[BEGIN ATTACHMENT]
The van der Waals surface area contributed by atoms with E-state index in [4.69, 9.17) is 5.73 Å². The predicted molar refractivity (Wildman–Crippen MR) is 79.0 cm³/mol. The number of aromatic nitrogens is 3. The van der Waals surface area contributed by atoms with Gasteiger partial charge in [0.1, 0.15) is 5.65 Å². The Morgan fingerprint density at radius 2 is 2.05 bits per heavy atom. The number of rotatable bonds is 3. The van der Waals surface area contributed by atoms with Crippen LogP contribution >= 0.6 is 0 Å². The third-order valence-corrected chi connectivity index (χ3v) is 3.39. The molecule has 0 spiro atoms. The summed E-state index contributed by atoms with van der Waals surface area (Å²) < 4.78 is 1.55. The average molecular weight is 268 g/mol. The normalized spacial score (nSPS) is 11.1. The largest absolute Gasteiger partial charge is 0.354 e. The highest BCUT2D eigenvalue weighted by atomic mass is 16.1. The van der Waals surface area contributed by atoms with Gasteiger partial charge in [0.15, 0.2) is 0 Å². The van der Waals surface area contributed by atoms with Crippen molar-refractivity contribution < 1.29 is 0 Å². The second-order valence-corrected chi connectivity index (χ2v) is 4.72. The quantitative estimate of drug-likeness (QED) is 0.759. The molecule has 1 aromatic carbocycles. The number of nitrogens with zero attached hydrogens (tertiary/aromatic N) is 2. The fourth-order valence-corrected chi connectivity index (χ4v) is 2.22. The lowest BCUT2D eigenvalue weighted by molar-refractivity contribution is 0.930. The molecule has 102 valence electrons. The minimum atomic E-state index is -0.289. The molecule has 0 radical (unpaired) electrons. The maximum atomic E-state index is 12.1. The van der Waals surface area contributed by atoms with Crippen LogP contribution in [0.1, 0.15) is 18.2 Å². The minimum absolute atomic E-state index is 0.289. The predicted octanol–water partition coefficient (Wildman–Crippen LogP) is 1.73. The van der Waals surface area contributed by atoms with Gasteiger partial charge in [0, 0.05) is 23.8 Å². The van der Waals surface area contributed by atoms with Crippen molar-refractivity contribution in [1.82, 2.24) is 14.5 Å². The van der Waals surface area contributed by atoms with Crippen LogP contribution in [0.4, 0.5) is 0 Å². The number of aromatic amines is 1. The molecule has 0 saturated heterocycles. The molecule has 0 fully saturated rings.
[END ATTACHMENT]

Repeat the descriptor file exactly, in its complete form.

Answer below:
The van der Waals surface area contributed by atoms with E-state index in [4.69, 9.17) is 5.73 Å². The predicted molar refractivity (Wildman–Crippen MR) is 79.0 cm³/mol. The number of aromatic nitrogens is 3. The van der Waals surface area contributed by atoms with Gasteiger partial charge in [0.1, 0.15) is 5.65 Å². The Morgan fingerprint density at radius 2 is 2.05 bits per heavy atom. The number of rotatable bonds is 3. The van der Waals surface area contributed by atoms with Crippen LogP contribution >= 0.6 is 0 Å². The third-order valence-corrected chi connectivity index (χ3v) is 3.39. The molecule has 0 spiro atoms. The summed E-state index contributed by atoms with van der Waals surface area (Å²) < 4.78 is 1.55. The average molecular weight is 268 g/mol. The normalized spacial score (nSPS) is 11.1. The largest absolute Gasteiger partial charge is 0.354 e. The highest BCUT2D eigenvalue weighted by atomic mass is 16.1. The van der Waals surface area contributed by atoms with Gasteiger partial charge in [0.15, 0.2) is 0 Å². The van der Waals surface area contributed by atoms with Crippen molar-refractivity contribution < 1.29 is 0 Å². The second-order valence-corrected chi connectivity index (χ2v) is 4.72. The quantitative estimate of drug-likeness (QED) is 0.759. The molecule has 1 aromatic carbocycles. The number of nitrogens with zero attached hydrogens (tertiary/aromatic N) is 2. The fourth-order valence-corrected chi connectivity index (χ4v) is 2.22. The lowest BCUT2D eigenvalue weighted by molar-refractivity contribution is 0.930. The molecule has 102 valence electrons. The minimum atomic E-state index is -0.289. The molecule has 0 radical (unpaired) electrons. The maximum atomic E-state index is 12.1. The van der Waals surface area contributed by atoms with Crippen LogP contribution in [0.1, 0.15) is 18.2 Å². The minimum absolute atomic E-state index is 0.289. The predicted octanol–water partition coefficient (Wildman–Crippen LogP) is 1.73. The van der Waals surface area contributed by atoms with Gasteiger partial charge in [0, 0.05) is 23.8 Å². The van der Waals surface area contributed by atoms with Crippen molar-refractivity contribution in [1.82, 2.24) is 14.5 Å². The van der Waals surface area contributed by atoms with Crippen LogP contribution in [0.4, 0.5) is 0 Å². The number of aromatic amines is 1. The molecule has 0 saturated heterocycles. The molecule has 0 fully saturated rings.